Recently, I relayed the tale of a man angrily questioning the health effects of wind farms, and proceeding to smoke a cigarette: two risks that he seemed to react to with odd disparity. In that piece, I explored some of the reasons why it can be quite natural for us to adopt pseudoscience, when it’s predicated on fear and uncertainty.
But that’s only part of the chain of events that has led to ‘Wind Turbine Syndrome’ consuming much of the oxygen of public discourse around wind energy. Community, control and risk perception also play a big role in the genesis of authentic health fears, based on fabricated science.
Technologies designed to meet our ravenous demand for electricity have historically spurred an undercurrent of nervousness in those that live near them. News footage from the early 2000s shows residents dimly lit by the eerie glow of fluorescent tubes held tightly in their hands, underneath high voltage power lines: a dramatic demonstration of their fears around the impacts of electromagnetic radiation. In recent years, analogous health fears have arisen around wind farms.
In late May, ABC’s ‘Background Briefing’ ran a story on the purported health impacts of wind energy, and a 200-turbine development proposed for the small community of King Island, off the coast of Tasmania. Simon Chapman, Professor in Public Health at Sydney University, states during the story that 17 evidence reviews (recently updated to 19) all reach a similar conclusion: the likelihood that wind farms have direct health impacts on human physiology, through inaudible low-frequency noise emissions, is close to nil.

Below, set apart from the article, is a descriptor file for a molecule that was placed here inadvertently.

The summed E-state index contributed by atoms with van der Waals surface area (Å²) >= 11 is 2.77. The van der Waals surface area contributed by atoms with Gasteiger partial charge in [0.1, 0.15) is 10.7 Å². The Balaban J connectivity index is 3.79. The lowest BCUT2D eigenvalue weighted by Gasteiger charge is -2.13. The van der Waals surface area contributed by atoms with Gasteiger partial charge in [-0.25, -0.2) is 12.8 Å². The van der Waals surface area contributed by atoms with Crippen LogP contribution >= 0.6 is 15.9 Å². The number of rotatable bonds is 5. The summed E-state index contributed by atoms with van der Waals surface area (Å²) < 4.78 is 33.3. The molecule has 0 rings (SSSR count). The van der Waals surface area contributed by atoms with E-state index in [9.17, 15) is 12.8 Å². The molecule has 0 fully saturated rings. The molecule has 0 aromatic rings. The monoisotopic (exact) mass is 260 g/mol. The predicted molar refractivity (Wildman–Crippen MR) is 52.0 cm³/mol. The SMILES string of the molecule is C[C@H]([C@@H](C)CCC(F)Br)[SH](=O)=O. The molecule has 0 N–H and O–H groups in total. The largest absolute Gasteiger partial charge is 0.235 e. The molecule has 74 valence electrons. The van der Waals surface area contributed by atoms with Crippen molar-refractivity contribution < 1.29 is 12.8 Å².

Despite a conspicuous lack of supporting scientific evidence, opposition to wind farms is regularly predicated on the belief that the health risks are high. Anecdotal reports of health impacts are collated and dispersed by anti-wind groups such as the Waubra Foundation. When the CEO of the Waubra Foundation, Sarah Laurie, visited the King Island community, she informed residents that “Yes, wind turbines do cause adverse health effects” and linked wind energy to autistic behaviour.
Labelling an illusory causal link as established medical truth is not the only technique utilised by anti-wind groups to inspire opposition to wind farms. In concert with pseudoscientific assertions, outrage and emotion seem to be integral in driving the skewed perception that wind farms are a risk to health.
Peter Sandman, a risk communication expert in the United States, developed a simple formula to describe skewed risk perception: “risk perception equals hazard plus outrage.” Given that wind farms present little hazard, anti-wind groups have capitalised on the second variable in this formula by fomenting outrage in communities.
A focus on rousing anger has been at the heart of the anti-wind movement for some time. New York anti-wind activist Calvin Luther Martin wrote in 2009 that wind farm opponents should “screw concerned and start getting angry and defiant.”
The same philosophy has been deployed by the anonymously run blog 'Stop These Things'. Replete with direct vilification of individuals in the wind industry (including myself), death threats, threats of violence and comparisons to genocidal regimes, the anonymous author/s attempt to inspire anger and aggression.